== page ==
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Chapter 8 - Aggregate Expenditure and Equilibrium Output

Alice T. Valerio, Ph.D.


Chapter Outline
The Keynesian Theory of Consumption Other Determinants of Consumption Planned Investment (I) The Determination of Equilibrium Output (Income) The Saving/Investment Approach to Equilibrium Adjustment to Equilibrium The Multiplier The Multiplier Equation The Size of the Multiplier in the Real Looking Ahead


The Core of Macroeconomic Theory

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Aggregate Output and Aggregate Income (Y)

Aggregate output is the total quantity of goods and services produced (or supplied) in an economy in a given period. Aggregate income is the total income received by all factors of production in a given period.

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Aggregate Output and Aggregate Income (Y)

Aggregate output (income) (Y) is a combined term used to remind you of the exact equality between aggregate output and aggregate income. When we talk about output (Y), we mean real output, or the quantities of goods and services produced, not the dollars/pesos in circulation.

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Income, Consumption, and Saving (Y, C, and S)

A household can do two, and only two, things with its income: It can buy goods and servicesthat is, it can consumeor it can save. Saving (S) is the part of its income that a household does not consume in a given period. Distinguished from savings, which is the current stock of accumulated saving.


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The triple equal sign means this is an identity, or something that is always true.

Explaining Spending Behavior

All income is either spent on consumption or saved in an economy in which there are no taxes.
Saving = Aggregate Income Consumption

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Household Consumption and Saving

Some determinants of aggregate consumption include: 1. Household income 2. Household wealth 3. Interest rates 4. Households expectations about the future In The General Theory, Keynes argued that household consumption is directly related to its income.

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Household Consumption and Saving

The relationship between consumption and income is called the consumption function.
For an individual household, the consumption function shows the level of consumption at each level of household income.

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Household Consumption and Saving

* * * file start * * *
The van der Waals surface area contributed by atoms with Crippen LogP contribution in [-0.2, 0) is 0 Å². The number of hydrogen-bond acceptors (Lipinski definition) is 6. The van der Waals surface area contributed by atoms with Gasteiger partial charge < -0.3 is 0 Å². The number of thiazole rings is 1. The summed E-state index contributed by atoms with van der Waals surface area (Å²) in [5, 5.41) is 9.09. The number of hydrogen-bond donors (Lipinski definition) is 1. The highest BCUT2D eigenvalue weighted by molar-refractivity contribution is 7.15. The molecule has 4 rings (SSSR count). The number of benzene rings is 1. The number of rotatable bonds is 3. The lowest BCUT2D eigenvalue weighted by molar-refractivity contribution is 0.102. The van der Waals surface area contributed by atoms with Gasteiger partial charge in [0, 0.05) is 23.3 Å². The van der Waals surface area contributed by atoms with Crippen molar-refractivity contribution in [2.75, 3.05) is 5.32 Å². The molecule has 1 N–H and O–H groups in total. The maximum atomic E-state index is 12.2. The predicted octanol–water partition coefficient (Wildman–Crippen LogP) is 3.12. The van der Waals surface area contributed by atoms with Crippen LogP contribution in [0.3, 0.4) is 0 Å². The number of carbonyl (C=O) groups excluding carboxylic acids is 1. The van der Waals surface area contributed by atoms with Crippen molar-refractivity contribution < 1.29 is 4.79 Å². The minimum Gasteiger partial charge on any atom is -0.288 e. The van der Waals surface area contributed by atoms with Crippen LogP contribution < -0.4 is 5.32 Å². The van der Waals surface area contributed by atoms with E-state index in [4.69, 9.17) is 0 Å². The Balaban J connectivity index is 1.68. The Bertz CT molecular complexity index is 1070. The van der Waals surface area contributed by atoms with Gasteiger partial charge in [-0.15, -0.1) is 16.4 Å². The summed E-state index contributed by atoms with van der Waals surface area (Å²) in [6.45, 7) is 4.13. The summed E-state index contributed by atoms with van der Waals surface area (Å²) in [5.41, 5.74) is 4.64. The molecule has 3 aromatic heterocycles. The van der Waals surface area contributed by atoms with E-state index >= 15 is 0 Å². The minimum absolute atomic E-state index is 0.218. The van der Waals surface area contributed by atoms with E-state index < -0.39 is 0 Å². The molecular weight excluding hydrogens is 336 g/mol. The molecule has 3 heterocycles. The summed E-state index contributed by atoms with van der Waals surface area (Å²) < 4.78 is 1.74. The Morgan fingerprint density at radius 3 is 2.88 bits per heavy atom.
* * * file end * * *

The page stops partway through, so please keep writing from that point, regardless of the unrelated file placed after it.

C = a bY

The slope of the consumption function (b) is called the marginal propensity to consume (MPC), or the fraction of a change in income that is consumed, or spent.

0 b<1
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Household Consumption and Saving

The fraction of a change in income that is saved is called the marginal propensity to save (MPS).

Once we know how much consumption will result from a given level of income, we know how much saving there will be. Therefore,

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An Aggregate Consumption Function Derived from the Equation C = 100 + .75Y

C 100 .75Y
AGGREGATE INCOME, Y (BILLIONS OF DOLLARS) 0 80 100 200 400 400 800 1,000 AGGREGATE CONSUMPTION, C (BILLIONS OF DOLLARS) 100 160 175 250 400 550 700 850

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An Aggregate Consumption Function Derived from the Equation C = 100 + .75Y

C 100 .75Y

At a national income of zero, consumption is $100 billion (a). For every $100 billion increase in income (DY), consumption rises by $75 billion (DC).

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Deriving a Saving Function from a Consumption Function

C 100 .75Y S Y C
Y C = S
AGGREGATE SAVING (Billions of Dollars) -100 -80
-75 -50

AGGREGATE AGGREGATE INCOME CONSUMPTION (Billions of (Billions of Dollars) Dollars) 0 100 80 160
100 200 175 250

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550 700 850

50 100 150

800 1,000

Planned Investment (I)

Investment refers to purchases by firms of new buildings and equipment and additions to inventories, all of which add to firms capital stock. One component of investmentinventory changeis partly determined by how much households decide to buy, which is not under the complete control of firms.
change in inventory = production sales

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Actual versus Planned Investment

Desired or planned investment refers to the additions to capital stock and inventory that are planned by firms. Actual investment is the actual amount of investment that takes place; it includes items such as unplanned changes in inventories.

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Planned Investment (I)

Behavioral Biases in Saving Behavior

Economists have generally assumed that people make their saving decisions rationally, just as they make other decisions about choices in consumption and the labor market. Saving decisions involve thinking about trade-offs between present and future consumption. Recent work in behavioral economics has highlighted the role of psychological biases in saving behavior and has demonstrated that seemingly small changes in the way saving programs are designed can result in big behavioral changes.

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The Planned Investment Function

For now, we will assume that planned investment is fixed. It does not change when income changes. When a variable, such as planned investment, is assumed not to depend on the state of the economy, it is said to be an autonomous variable.